The CEO of Britain’s leading penal reform charity, Frances Crook OBE, called for radical changes to children’s prisons at this year’s National Youth Justice Conference.
Frances Crook was a keynote speaker at the conference, which is the biggest event of the year for the Scottish youth justice sector. Organised by the Centre for Youth & Criminal Justice (CYCJ), the Scottish Government and the National Youth Justice Advisory Group (NYJAG), it took place in Dundee on June 15 and 16.
One of the most influential voices in criminal justice, Frances Crook has instigated numerous research programmes and campaigns to raise public awareness about suicides in prison, the over-use of custody and poor conditions in prison, young people in trouble, and mothers in prison.
She spoke passionately about the appalling conditions of youth offender institutions in England and Wales and why prison is never an appropriate place for a child. “Teenagers test boundaries and always will, it’s up to us as adults to respond and deal with this appropriately,” Frances told the audience. “We’ve got to recognise the criminal justice system is a sign of failure – we want to prevent that from happening, from things getting to that point.”
Frances was impressed with Scotland’s youth justice system. “Youth courts and a welfare based approach is something we can learn from Scotland…I came here to learn from you!”
Annabelle Ewing, Scottish Minister for Community Safety & Legal Affairs, opened the conference. She thanked delegates for their ongoing work in youth justice. “The philosophy of the Kilbrandon Report has not changed,” said the Minister. “We face big challenges but can meet them working together in a collaborative space.”
The conference was chaired by Norma Corlette, CEO of Staf Scotland, David Harvie, Crown Agent with the Crown Office and Procurator Fiscal Services, and young people, Michelle Rice and Halim Noor, who both gave emotional and inspiring accounts of what it’s really like to be a young person in the justice system.
The conference also welcomed Max Rutherford of the England based Barrow Cadbury Trust, who presented on the Trust’s Transition to Adulthood (T2A) programme. Arlene Stuart of the Scottish Government spoke on creating a new model for community justice, and Sheriff Alistair Duff, Director of Judicial Institute, offered an insight into the training that judges are receiving to help them support young people in the court room.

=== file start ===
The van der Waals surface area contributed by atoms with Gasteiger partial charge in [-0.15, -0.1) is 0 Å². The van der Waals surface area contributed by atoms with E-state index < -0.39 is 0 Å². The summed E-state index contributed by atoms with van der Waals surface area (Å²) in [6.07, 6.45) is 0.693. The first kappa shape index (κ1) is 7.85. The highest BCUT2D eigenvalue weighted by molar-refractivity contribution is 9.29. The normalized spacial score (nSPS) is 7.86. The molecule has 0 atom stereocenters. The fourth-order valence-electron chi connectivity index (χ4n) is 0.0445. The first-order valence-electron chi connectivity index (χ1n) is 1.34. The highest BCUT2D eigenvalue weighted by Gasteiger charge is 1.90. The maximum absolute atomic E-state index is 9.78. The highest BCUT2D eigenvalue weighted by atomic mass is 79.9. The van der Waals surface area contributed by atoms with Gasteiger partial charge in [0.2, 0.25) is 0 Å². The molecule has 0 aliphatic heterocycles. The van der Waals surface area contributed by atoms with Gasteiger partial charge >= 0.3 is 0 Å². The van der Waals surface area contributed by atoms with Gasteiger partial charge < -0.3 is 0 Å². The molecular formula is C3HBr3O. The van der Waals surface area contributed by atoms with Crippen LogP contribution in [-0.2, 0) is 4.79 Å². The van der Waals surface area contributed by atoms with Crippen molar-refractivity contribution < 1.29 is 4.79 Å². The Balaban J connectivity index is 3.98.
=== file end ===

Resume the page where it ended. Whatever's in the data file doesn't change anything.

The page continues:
Professor William Lindsay, of Danshell Healthcare, and Jennifer van der Zwet gave a father-daughter talk on young people with learning disabilities involved in sexually harmful behaviour. Video footage of young people talking about their care experiences was shown by the Voices project, created to increase confidence and the skills of care experienced young people, and to instigate the changes to help them stay in care longer
Delegates enjoyed a variety of workshops on subjects including the Named Person pilot, victim support, getting it right for girls and young women and Recorded Police Warnings. A musical twilight session delivered by the KIN project, an arts collective working with 16-25 year olds affected by familial imprisonment, was a powerful conclusion to the first day of the conference.
CYCJ’s Director Claire Lightowler said:
“This year’s conference was undoubtedly a big success. We were delighted to welcome such accomplished speakers and presenters, who all reflected extremely well the day’s theme of youth justice in practice. It was particularly good to have the input from our young people, who reminded us what the conference is about – getting it right for this population. We hope that delegates will take what they have learnt and feel inspired to put this into practice.”